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Games that MUST be bought

~BA

Le San Graal
I was wandering through my local gaming store and wondering what I should spend my $70 on.

There was a depressingly small number of options (and not because of a lack of stock). The problem lay in the fact that I didn't want to spend money on just anything, and at the same time, I didn't know what something.

So, I resolved (after buying a cheap WW book) to come onto RPG.net and ask the assembled masses what are 5 RPGs that I should not miss out on.

~BA
 

Balbinus

Repairer of Reputations
Quick questions,

What genres do you like best? What do you already own that you really enjoy? Also, is there anything you bought in the past which just so did not work for you?
 

~BA

Le San Graal
I guess DnD3e didn't do it for me, but that didn't stop me from buying most of the Forgotten Realms stuff.

I'm talking about the classics, or things that should soon be classics. Things like OtE, Unseen Armies, Ars Magica, Call of Cthulhu, BESM, Kult, HOL, etc.

~BA
 
I'll just make one suggestion.

Trinity: Very good and its core book is dirt cheap (15$US). It's not hard sci-fi (psi exists) but all the tech seems to be (hardtech and biotech).

I originally bought the core book for the different psi powers, so I can run a one-shot for my wife and I liked it so much I bought the company... Actually, I just bought the whole line of books.

Their world-books are also splat books, which is neat. These books don't just cover a city, they cover a continent (or world). And Trinity's adventure sourcebooks are so well done that they deserve an award*.

The basic setting is so diverse as to be able to cover many different sub-genres (all would be sci-fi plus...): cyberpunk, 1984, Brave New World (this one takes some modification), horror, adventurers-explorers, alien war, spies, action, space-opera, and crime-drama.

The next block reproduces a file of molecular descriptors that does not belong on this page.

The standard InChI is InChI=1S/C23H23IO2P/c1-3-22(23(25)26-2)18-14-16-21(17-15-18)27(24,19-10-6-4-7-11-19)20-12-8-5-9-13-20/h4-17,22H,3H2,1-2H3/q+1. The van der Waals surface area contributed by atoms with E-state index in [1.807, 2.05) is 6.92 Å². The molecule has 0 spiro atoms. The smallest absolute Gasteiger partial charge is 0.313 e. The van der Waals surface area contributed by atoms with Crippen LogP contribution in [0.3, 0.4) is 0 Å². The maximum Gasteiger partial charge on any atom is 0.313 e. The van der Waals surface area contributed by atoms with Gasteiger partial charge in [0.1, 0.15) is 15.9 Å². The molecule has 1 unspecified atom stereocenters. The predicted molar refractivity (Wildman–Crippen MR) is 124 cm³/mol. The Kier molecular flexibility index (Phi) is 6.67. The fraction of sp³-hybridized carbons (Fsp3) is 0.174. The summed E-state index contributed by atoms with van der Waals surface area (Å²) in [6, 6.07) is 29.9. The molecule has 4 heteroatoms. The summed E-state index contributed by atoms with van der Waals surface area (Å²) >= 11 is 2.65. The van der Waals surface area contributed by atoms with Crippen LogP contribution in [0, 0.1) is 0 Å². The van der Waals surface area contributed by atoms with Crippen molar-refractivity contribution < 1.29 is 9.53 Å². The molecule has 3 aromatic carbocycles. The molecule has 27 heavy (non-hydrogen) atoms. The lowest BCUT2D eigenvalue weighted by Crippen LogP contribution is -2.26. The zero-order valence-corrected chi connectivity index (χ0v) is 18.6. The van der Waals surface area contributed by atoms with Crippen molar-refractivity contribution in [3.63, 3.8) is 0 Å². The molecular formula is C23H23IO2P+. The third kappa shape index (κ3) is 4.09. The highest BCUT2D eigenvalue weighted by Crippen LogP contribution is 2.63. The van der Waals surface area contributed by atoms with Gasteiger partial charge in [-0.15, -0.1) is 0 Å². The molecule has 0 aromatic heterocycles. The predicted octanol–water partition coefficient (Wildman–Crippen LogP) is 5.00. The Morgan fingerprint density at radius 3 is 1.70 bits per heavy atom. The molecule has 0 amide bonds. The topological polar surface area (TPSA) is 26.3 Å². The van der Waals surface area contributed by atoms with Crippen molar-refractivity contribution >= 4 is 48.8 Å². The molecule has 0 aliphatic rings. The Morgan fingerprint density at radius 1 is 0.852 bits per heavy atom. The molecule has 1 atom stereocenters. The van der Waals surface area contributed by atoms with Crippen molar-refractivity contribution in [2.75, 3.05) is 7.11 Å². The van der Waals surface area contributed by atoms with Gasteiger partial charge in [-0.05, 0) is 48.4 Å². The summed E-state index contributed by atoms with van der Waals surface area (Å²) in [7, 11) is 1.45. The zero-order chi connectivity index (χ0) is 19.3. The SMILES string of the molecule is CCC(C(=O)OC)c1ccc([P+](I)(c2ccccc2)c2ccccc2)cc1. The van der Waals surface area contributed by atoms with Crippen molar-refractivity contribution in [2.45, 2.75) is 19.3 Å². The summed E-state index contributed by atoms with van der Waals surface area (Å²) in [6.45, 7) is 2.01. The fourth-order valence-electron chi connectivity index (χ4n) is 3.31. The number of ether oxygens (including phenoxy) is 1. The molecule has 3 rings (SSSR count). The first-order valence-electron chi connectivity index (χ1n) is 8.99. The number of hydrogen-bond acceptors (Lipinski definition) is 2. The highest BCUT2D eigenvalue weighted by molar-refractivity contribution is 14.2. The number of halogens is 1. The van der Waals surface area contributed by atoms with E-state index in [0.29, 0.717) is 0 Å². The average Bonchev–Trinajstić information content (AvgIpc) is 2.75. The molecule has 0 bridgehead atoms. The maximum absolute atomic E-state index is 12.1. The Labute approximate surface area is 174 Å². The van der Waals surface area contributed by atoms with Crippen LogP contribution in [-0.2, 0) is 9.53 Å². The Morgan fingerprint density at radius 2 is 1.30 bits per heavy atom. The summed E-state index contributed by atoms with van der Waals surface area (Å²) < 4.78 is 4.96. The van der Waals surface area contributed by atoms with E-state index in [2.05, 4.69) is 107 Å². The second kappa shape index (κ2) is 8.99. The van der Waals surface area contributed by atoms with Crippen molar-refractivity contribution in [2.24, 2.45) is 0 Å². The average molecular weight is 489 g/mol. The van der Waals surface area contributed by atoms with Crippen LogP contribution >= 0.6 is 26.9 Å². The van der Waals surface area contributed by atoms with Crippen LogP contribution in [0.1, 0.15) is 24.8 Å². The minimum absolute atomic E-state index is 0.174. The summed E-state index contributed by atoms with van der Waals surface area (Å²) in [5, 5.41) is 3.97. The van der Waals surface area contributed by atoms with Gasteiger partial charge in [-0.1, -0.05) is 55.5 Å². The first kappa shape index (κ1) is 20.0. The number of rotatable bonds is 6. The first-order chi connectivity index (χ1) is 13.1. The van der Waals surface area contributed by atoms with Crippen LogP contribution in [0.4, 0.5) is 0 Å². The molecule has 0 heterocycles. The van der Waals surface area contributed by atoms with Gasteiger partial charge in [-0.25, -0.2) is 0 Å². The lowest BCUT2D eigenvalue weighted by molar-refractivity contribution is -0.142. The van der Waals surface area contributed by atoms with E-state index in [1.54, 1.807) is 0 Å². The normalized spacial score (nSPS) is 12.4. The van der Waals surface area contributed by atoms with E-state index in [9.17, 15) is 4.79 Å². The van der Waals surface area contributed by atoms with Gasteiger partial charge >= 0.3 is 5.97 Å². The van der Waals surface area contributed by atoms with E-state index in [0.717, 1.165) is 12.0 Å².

* I've never seen adventure sourcebooks that gave the GM so much information yet allowed him so much freedom and choice (which also trickles down to the player level if the GM has any skill at all). Also, as everyone knows, Trinity has a meta-plot but these sourcebooks allow your players to be part of that. I.e. when the events in the adventure books are mentioned in other sourcebooks, proper nouns aren't used.

So, it's not the canon characters that go around doing all the neat stuff - it's your players' characters.
 
B

Brand_of_Amber

Guest
~BA said:
I'm talking about the classics, or things that should soon be classics. Things like OtE, Unseen Armies, Ars Magica, Call of Cthulhu, BESM, Kult, HOL, etc.
I think you've answered your own question here.... To your above list I'd add Tribe 8, Trinity, Pendragon, and Fading Suns. I would then put them in this order:

Pendragon
Cthulhu
Tribe 8
Unknown Armies
Over the Edge
Ars Magica
Fading Suns
Big Eyes Small Mouth
Kult

That would more than wipe out your 70 bucks, but any of those games would leave you with a richer gaming library. (And all of those games, BTW, are pretty complete with just the main book.)
 

Tim Gray

Midi-thewed
Validated User
Brand_of_Amber said:
(And all of those games, BTW, are pretty complete with just the main book.)
Maybe, but for the Tribe 8 setting the 'Vimary' supplement really adds a lot. There are many areas seen on the maps in the main book which only get explained in 'Vimary'.
 

Brand_Robins

Retired User
Tim Gray said:
Maybe, but for the Tribe 8 setting the 'Vimary' supplement really adds a lot. There are many areas seen on the maps in the main book which only get explained in 'Vimary'.
True, true. Vimary is a kick ass book. Of course, Adrift on the River of Dream is also very useful (plug, plug, plug), as Synthesis is one of the harder aspects of the game to get used to.

All that said, however, neither book is really necessary to run the game. They've got great information, but I know several people who run the game sans either.
 

Vic

Angry...so ANGRY!
I'd say CoC, it's a classic for a reason, when I bought it "just to own" I desperately wanted to actually play it!

BESM, if you want ass-simple rules and plenty of them to handle a lot of genres then knock yourself out.

Trinity is cheap, but the game improves with more of the dwindling suppliments- the Players Guide is a must since it improves the Psi power rules.

Tribe 8 is very, very good, IMHO it's also a good read, but it also is improved by the more suppliments you buy.
 

Seroster

Miw!
Validated User
Brief and to the point:

Feng Shui

I think it's still the best game for cinematic-style action (over and above other games like 7th Sea which go for semi-cinematic swashbuckling action)
 
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